Holy War Definition and Meaning

Holy War Definition and Meaning

As holy war is designated all that war that is made for religious reasons against the enemies of a faith. As such, they are an extreme resource used by the fundamentalists of any religion to justify the use of violence.

Among the motivations of the holy war we can mention the idea of ​​protecting a religion, its dogmas and its sacred places from those that are considered, for various circumstances, a threat. Likewise, holy war is waged with the idea of ​​receiving a spiritual reward.

Holy wars are born of discord and differences between religions and peoples, between certain doctrines and values. They are the product of disrespect and intolerance towards the other who thinks or has different beliefs.

However, holy wars, like every war, also respond to different political and economic interests. In fact, at certain moments in history, holy wars have been used for the expansion of a religion.

Holy war and jihad

The concept of holy war is commonly confused with that of jihad, although the latter is a much broader term within Islamic doctrine. Jihad can be translated into Spanish as ‘effort’, and refers to the sacred duty to work for Allah and according to the doctrine of Muhammad. Hence, it is rather a spiritual struggle to improve the life of the people of Allah, which does not rule out the defense against tyranny and external threats. In this sense, jihad, rather than war, would refer to resistance against the aggressions of the enemies of faith.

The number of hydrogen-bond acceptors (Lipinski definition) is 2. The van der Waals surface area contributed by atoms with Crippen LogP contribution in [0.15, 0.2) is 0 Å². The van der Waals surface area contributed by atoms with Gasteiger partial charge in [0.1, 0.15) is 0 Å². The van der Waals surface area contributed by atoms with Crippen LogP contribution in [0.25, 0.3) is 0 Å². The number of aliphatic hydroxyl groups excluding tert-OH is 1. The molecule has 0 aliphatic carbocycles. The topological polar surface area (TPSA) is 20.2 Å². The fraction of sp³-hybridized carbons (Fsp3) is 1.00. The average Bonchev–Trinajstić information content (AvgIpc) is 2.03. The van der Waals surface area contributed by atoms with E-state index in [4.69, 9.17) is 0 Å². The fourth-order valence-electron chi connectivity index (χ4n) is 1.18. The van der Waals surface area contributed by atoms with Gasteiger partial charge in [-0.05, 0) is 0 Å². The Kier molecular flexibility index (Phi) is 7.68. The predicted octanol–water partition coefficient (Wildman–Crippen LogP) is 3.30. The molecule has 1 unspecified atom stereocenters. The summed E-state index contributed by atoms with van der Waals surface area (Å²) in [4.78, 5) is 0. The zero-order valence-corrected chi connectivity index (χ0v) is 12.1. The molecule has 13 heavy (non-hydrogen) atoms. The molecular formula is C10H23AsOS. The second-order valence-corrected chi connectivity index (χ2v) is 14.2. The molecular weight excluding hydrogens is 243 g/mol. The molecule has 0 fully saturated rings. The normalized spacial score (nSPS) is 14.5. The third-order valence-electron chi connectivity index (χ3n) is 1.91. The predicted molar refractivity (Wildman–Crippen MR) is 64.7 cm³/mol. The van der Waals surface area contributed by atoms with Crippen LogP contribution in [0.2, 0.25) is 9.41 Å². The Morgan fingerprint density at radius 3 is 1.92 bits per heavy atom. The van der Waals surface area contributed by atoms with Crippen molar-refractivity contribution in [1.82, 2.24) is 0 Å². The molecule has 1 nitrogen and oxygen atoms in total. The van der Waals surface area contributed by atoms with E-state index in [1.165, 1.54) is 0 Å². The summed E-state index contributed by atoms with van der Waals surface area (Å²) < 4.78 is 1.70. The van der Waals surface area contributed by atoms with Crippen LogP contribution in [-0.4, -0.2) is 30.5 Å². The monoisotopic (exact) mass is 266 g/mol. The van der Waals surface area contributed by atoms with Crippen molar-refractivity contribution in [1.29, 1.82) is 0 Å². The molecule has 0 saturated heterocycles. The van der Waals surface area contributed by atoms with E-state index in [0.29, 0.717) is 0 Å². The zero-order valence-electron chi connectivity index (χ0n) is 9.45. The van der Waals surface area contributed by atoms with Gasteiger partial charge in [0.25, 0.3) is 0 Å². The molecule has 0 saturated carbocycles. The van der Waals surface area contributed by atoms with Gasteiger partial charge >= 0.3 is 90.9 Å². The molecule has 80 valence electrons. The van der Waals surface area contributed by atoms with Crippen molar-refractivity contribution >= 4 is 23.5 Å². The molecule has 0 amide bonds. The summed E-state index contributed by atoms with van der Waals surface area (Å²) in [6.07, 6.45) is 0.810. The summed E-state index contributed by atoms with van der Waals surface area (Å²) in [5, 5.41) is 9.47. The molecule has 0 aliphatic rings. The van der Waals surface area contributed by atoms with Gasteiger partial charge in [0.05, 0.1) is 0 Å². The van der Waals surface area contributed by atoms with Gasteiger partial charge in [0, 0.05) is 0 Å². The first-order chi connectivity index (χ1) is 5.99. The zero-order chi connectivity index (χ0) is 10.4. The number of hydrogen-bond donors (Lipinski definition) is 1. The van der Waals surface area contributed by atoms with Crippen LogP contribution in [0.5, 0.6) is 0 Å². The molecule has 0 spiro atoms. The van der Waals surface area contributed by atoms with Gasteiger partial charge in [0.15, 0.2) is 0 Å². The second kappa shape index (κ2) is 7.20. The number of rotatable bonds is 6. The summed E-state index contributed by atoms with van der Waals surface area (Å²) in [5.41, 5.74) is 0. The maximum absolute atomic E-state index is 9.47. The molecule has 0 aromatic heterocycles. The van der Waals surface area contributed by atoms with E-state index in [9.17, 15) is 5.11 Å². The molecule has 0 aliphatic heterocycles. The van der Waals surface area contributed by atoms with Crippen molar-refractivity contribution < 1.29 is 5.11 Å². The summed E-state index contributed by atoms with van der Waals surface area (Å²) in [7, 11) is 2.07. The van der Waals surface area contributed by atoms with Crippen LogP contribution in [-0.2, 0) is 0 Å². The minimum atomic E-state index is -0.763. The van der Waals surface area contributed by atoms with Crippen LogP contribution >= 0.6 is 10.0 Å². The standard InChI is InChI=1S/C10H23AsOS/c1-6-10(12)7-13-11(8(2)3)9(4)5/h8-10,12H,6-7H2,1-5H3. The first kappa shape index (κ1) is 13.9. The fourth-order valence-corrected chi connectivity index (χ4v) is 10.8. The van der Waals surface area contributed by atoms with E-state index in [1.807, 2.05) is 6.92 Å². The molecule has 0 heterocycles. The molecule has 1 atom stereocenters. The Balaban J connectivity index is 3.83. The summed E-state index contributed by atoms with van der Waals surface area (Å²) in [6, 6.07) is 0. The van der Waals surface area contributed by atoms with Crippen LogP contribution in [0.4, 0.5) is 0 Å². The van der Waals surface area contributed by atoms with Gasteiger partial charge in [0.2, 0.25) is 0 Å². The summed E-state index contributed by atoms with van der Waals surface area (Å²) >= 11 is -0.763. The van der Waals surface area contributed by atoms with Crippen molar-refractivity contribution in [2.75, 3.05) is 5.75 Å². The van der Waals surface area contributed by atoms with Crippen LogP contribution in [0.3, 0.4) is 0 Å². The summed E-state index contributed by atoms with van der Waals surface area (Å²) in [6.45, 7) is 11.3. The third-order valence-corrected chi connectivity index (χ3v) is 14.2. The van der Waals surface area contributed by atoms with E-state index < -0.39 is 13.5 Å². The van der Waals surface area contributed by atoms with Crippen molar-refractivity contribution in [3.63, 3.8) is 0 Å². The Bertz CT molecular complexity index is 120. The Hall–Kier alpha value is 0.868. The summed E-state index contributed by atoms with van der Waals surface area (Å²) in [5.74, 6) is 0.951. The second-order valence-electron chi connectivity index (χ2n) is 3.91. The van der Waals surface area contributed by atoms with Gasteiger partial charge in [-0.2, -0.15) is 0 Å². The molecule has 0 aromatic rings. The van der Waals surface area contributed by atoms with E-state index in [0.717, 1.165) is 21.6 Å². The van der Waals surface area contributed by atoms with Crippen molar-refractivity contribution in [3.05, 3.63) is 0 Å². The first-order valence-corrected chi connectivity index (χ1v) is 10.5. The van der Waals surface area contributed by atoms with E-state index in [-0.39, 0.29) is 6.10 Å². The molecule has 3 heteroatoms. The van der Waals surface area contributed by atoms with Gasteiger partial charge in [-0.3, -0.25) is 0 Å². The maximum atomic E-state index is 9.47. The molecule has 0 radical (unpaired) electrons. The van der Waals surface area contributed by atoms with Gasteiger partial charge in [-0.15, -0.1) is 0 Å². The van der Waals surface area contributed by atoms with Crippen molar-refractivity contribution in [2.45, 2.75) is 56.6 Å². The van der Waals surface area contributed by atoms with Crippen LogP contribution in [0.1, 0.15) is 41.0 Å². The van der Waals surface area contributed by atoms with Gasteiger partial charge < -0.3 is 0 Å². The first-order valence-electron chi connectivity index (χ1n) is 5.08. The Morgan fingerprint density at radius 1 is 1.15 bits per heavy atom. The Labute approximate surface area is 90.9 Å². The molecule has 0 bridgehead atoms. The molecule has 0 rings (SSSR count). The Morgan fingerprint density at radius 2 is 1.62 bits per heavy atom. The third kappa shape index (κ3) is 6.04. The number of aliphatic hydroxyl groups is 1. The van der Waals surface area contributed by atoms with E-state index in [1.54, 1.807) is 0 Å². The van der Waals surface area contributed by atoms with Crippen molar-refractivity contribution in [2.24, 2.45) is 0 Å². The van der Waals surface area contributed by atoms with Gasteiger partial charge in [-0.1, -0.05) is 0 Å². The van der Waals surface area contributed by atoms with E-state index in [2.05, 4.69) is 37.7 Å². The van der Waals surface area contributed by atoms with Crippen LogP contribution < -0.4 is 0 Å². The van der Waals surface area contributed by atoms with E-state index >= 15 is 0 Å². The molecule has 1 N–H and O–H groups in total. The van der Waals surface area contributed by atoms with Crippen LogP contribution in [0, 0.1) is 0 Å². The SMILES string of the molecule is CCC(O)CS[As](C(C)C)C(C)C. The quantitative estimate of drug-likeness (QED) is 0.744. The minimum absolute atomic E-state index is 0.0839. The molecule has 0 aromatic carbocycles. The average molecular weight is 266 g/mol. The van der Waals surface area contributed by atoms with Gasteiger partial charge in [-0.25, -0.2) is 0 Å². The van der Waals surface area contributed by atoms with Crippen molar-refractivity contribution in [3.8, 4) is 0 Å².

In recent times, however, the concept of jihad has once again been invoked in reference to the struggles carried out by certain extremist Islamic organizations against those they consider enemies of Islam, mainly the Western powers (United States, France, United Kingdom , etc.). With this, they have tried to justify terrorist acts and crimes in an alleged defense of Muhammad’s doctrine.

Holy War in Islam

Within Islam, the Holy War coincides with the period of expansion of Islam from the Arabian peninsula, which extended from the Middle East to North Africa and most of the Iberian Peninsula, between the seventh and fifteenth centuries. As such, it is a historical process that begins in the year of 622, with the consolidation of Muhammad’s power that would lead to the capture of Mecca and subsequent wars to propagate Islamic doctrine. This expansion would continue during the following centuries. These wars were carried out against non-Muslim peoples, such as Arabs, Jews and Christians.

Holy war in Christianity

The holy war also had its expression in Christianity during the Middle Ages with the crusades. The crusades consisted of military expeditions organized by the Church and by some kings, with the purpose of recovering the holy lands (especially Jerusalem) from Muslim rule. They took place between 1095 and 1291. Other military campaigns, such as the Spanish reconquest, also against Muslims, or religious wars in France against Protestants, also came to take the appellation of holy war.